# 20. $75.1 million. No 1 (Royal Red and Blue) by Mark Rothko, 2012.
The majestic canvas was one of eight works hand-selected by Rothko for his landmark solo show of the same year at the Art Institute of Chicago.
Hier haben wir eine schöne Zusammenstellung der teuersten Kunstwerke aller Zeiten, aufgelistet nach den jeweiligen Verkaufspreisen, ersteigert auf Auktionen oder bei einem Privatverkauf. Das Jahr des Verkaufs und – so denn bekannt – der Name von Verkäufer und Käufer sind ebenfalls mit angegeben. Wie zu erwarten sind alle großen Namen, von Picasso über Warhol und von Pollock zu van Gogh, vertreten, einige sogar mehrfach. Die Welt der Kunstsammler ist natürlich eine ganz Eigene und mir wird sich niemals erschließen, warum man über 250 Millionen für ein Ölbild zweier Karten-spielender Herren mit Hut ausgeben sollte. Trotzdem ist es interessant zu sehen, welche Kunstwerke von welchen Künstlern es in der Geschichte der Menschheit bis heute – zumindest aus wirtschaftlicher Sicht – ganz nach vorne geschafft haben. Und falls Euch interessiert, wie die großen Künstler gearbeitet haben, wie das jeweilige Atelier aussah, könnt Ihr hier nochmal nachgucken.
„A review of the 20 most expensive pictures of all time, at auction or private sale. Price paid and year of purchase are included.“
#19. $76.7 million. Massacre of the innocents by Peter Paul Ruben, 1610.
Bought by Kenneth Thompson at Sotheby’s London, July 2002. The flamboyant and dramatic work by Rubens – though recently some voices discussing its authenticity have been heard could also fight for the title of „most unexpected success“: Christie’s had estimated its price at a mere £5 million.
#18. $78,100,000. Pierre-Auguste Renoir – Le Moulin de la Galette.
At the time of its sale in 1990, it was the second most expensive painting ever sold. This masterpiece even went to the same person that bought number one at the time, Daishowa Paper Manufacturing Co. chairman Ryoei Saito. Again, he wanted this one cremated with him as well, but his companies ran into problems with loans and debt so it had to be sold on as collateral.
#17. $80 million. Turquoise Marilyn by Andy Warhol, 1964-2007.
Bought by Mr. Steve Cohen, the price was not confirmed but is generally accepted to be true
#16. $80,000,000. Jasper Johns – False Start.
Another painting formerly owned by Geffen and allegedly sold to CEO of the Citadel Investment Group, Kenneth C. Griffin, making it the most expensive painting to be sold by a living artist, the iconic Jasper Johns.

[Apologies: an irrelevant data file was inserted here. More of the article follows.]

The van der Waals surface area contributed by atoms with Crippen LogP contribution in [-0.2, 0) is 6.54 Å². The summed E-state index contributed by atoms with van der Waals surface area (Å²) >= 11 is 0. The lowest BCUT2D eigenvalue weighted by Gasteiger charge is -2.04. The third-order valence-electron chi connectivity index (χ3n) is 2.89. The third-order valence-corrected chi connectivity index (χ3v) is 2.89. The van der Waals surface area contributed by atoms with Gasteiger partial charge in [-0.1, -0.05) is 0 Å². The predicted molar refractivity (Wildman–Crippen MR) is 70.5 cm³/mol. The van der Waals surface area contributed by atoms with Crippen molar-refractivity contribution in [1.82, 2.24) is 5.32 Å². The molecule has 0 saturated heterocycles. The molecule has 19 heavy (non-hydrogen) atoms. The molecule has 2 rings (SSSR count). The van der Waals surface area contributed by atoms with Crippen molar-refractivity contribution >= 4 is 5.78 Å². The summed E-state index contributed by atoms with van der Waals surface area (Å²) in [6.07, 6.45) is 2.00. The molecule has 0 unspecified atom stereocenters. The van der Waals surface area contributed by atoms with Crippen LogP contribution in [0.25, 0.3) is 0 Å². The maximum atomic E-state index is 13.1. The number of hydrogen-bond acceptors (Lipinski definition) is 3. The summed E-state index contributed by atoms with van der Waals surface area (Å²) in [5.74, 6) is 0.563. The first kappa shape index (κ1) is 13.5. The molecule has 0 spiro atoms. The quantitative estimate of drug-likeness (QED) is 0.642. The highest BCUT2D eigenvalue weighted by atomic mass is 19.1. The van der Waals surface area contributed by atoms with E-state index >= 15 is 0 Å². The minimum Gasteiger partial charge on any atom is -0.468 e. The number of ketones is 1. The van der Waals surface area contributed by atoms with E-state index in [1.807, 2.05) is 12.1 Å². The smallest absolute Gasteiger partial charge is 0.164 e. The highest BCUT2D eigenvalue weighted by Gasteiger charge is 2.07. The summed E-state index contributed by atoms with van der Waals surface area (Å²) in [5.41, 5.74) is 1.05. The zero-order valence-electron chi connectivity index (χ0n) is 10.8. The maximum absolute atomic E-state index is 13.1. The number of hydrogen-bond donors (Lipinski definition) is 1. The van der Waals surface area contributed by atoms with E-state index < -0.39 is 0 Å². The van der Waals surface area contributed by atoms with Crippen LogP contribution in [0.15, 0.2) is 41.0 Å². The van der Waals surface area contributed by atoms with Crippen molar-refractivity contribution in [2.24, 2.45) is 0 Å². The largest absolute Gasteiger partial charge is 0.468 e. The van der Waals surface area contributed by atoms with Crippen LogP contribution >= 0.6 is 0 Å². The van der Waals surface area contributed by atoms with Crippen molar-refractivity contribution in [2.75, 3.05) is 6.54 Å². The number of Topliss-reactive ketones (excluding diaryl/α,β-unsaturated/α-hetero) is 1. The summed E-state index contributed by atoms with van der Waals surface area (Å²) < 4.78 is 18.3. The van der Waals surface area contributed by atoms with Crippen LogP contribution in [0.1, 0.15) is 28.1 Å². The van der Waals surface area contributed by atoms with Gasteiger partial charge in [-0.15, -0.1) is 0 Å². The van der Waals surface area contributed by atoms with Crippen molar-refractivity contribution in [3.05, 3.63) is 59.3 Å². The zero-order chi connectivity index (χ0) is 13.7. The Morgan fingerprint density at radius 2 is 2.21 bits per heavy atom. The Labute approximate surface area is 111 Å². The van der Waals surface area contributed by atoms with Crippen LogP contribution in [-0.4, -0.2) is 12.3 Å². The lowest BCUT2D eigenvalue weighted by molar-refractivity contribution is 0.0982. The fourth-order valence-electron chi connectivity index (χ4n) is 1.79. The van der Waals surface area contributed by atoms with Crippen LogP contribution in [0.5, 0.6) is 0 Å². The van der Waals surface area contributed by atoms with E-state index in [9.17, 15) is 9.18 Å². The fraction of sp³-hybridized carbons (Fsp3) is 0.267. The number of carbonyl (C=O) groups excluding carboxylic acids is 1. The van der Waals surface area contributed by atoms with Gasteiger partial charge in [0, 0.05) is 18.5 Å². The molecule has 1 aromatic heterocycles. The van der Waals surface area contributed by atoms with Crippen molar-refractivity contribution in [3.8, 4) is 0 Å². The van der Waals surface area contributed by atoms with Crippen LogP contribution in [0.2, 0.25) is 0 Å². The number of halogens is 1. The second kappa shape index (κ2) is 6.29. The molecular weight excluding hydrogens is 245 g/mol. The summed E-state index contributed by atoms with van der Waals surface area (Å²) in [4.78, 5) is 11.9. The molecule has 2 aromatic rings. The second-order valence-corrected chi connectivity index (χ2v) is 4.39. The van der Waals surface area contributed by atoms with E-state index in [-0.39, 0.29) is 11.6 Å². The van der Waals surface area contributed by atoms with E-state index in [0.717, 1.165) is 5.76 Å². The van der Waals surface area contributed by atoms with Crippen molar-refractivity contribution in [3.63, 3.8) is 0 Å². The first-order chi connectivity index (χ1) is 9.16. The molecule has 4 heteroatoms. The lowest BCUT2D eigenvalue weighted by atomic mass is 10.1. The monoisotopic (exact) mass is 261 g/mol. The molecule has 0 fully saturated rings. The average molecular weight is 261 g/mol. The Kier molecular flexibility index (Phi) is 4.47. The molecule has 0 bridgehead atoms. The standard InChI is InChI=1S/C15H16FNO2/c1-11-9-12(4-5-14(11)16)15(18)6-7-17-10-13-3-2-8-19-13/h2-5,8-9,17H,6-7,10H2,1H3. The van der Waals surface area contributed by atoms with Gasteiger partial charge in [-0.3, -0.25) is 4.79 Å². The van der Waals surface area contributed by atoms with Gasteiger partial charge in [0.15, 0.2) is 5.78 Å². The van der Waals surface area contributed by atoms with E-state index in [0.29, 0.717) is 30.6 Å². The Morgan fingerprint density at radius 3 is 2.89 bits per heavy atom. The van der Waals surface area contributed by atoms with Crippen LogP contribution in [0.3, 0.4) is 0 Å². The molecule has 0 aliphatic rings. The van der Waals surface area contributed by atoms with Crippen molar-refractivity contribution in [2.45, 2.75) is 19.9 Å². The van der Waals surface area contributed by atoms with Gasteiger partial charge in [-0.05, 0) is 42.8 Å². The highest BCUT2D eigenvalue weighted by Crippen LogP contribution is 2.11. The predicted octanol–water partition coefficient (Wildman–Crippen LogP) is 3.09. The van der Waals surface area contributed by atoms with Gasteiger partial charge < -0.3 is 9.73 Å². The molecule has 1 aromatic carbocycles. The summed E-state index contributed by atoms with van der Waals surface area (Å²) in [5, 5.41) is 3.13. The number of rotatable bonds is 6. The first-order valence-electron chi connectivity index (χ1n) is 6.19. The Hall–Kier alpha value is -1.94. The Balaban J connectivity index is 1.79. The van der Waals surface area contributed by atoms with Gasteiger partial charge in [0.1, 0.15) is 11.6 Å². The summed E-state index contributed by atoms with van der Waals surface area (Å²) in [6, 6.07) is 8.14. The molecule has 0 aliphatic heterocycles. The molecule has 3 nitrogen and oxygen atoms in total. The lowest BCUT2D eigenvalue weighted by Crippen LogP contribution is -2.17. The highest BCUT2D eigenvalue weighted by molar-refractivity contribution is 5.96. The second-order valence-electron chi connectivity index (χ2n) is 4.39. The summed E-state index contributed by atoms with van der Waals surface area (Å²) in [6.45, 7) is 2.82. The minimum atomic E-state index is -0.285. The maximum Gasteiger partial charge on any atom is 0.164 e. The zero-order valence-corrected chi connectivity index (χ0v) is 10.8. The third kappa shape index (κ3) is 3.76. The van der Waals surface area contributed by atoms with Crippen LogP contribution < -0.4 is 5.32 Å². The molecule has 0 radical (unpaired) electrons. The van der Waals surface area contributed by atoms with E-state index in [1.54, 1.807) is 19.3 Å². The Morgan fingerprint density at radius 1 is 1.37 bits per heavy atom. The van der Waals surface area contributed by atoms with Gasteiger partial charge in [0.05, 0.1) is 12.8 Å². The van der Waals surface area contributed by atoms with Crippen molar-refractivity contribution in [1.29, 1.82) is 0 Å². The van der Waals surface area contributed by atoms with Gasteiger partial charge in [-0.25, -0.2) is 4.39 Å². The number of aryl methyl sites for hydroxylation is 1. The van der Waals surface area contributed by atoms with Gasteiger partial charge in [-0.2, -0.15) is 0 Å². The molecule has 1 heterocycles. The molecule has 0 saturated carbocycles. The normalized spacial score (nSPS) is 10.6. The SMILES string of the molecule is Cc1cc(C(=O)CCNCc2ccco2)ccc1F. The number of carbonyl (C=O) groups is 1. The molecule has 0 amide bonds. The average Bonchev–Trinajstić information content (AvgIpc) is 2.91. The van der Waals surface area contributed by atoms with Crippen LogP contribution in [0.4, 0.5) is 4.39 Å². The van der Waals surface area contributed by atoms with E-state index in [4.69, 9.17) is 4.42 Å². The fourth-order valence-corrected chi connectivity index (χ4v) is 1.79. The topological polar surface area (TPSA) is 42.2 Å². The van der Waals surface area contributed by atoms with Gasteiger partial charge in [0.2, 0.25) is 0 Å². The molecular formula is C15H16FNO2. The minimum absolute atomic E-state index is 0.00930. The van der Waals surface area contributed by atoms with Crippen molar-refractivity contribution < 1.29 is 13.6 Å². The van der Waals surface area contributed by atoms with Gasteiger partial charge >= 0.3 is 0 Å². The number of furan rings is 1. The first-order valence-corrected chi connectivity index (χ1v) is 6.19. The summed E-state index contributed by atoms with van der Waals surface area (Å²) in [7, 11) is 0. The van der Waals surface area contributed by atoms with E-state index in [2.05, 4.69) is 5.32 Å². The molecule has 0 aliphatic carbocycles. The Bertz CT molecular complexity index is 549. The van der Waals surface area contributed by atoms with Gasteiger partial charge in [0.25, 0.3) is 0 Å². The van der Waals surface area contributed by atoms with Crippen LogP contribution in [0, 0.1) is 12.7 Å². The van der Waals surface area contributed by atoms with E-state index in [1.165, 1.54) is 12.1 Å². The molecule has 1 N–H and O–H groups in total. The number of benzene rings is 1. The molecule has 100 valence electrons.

#15. $82,500,000. Vincent van Gogh – Portrait of Dr. Gachet.
Up for auction in 1990 and purchased by Japanese businessman Ryoei Saito, this was – at the time- the most expensive painting in the world. Saito (then 75) caused controversy at the time, stating that when he died, he’d have the painting cremated along with him. This was later cleared up as he claimed that he was only using the expression to show his intense affection for it.
#14. $86,300,000. Francis Bacon – Triptych, 1976.
Breaking the previous sale record of his work ($52.68 million), Bacon’s 3-piece masterpiece was sold to Russian billionaire Roman Abramovich, smashing the previous estimate of $70 million.
#13. $87,900,000. Gustav Klimt – Portrait of Adele Bloch-Bauer II.
The only model to be painted twice by Klimt and sold a few months after the first version, this portrait of Bloch-Bauer was part of a lot in 2006 of four Klimt paintings that went on to fetch a total of $192 million. Buyer unknown. Click Here and go compare other paintings by Gustav Klimt.
#12. $95,200,000. Pablo Picasso – Dora Maar au Chat.
Another Picasso, the second highest price ever fetched at auction, and another anonymous buyer. Auctioned in 2006, a mysterious Russian bidder took this home (along with a Monet and a Chagall, spending over $100 million) and no one has since found out who he was. The ownership of the painting has still not been made public.
#11. $104,200,000. Pablo Picasso – Garçon à la pipe.
So far the highest price a painting has ever fetched at auction (as the others were all sold privately), and was the first painting to break the $100 million barrier (it was sold in 2004, whilst 1-3 were all in 2006). The strange thing is that it was never made public as to who expressed such an interest in Picasso’s portrait of a smoking Parisian.